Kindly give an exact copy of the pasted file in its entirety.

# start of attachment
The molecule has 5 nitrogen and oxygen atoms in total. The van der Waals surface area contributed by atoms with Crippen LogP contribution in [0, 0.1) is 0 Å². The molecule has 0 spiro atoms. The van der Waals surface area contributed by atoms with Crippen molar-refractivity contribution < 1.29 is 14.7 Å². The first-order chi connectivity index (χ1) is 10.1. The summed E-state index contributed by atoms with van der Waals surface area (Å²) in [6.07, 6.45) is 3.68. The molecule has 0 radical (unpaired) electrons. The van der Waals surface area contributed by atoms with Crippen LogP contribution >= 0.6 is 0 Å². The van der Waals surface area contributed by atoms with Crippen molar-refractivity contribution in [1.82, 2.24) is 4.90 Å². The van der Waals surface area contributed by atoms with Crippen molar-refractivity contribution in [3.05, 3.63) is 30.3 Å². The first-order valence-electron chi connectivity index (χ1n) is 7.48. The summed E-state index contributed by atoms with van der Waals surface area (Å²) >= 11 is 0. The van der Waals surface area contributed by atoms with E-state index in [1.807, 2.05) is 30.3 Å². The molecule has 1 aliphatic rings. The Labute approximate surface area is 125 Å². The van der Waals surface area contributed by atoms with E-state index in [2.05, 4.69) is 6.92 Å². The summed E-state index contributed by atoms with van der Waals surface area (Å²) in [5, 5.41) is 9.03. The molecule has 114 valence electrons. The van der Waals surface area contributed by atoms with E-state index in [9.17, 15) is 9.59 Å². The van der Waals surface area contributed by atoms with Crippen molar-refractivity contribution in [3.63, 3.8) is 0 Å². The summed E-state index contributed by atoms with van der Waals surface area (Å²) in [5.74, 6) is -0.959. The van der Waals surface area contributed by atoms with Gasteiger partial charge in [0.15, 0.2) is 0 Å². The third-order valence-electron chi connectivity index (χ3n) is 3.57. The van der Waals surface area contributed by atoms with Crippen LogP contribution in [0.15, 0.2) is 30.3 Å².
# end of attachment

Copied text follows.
The molecule has 5 nitrogen and oxygen atoms in total. The van der Waals surface area contributed by atoms with Crippen LogP contribution in [0, 0.1) is 0 Å². The molecule has 0 spiro atoms. The van der Waals surface area contributed by atoms with Crippen molar-refractivity contribution < 1.29 is 14.7 Å². The first-order chi connectivity index (χ1) is 10.1. The summed E-state index contributed by atoms with van der Waals surface area (Å²) in [6.07, 6.45) is 3.68. The molecule has 0 radical (unpaired) electrons. The van der Waals surface area contributed by atoms with Crippen LogP contribution >= 0.6 is 0 Å². The van der Waals surface area contributed by atoms with Crippen molar-refractivity contribution in [1.82, 2.24) is 4.90 Å². The van der Waals surface area contributed by atoms with Crippen molar-refractivity contribution in [3.05, 3.63) is 30.3 Å². The first-order valence-electron chi connectivity index (χ1n) is 7.48. The summed E-state index contributed by atoms with van der Waals surface area (Å²) >= 11 is 0. The van der Waals surface area contributed by atoms with E-state index in [1.807, 2.05) is 30.3 Å². The molecule has 1 aliphatic rings. The Labute approximate surface area is 125 Å². The van der Waals surface area contributed by atoms with E-state index in [2.05, 4.69) is 6.92 Å². The summed E-state index contributed by atoms with van der Waals surface area (Å²) in [5, 5.41) is 9.03. The molecule has 114 valence electrons. The van der Waals surface area contributed by atoms with E-state index in [9.17, 15) is 9.59 Å². The van der Waals surface area contributed by atoms with Crippen molar-refractivity contribution in [3.63, 3.8) is 0 Å². The summed E-state index contributed by atoms with van der Waals surface area (Å²) in [5.74, 6) is -0.959. The van der Waals surface area contributed by atoms with Gasteiger partial charge in [0.15, 0.2) is 0 Å². The third-order valence-electron chi connectivity index (χ3n) is 3.57. The van der Waals surface area contributed by atoms with Crippen LogP contribution in [0.15, 0.2) is 30.3 Å².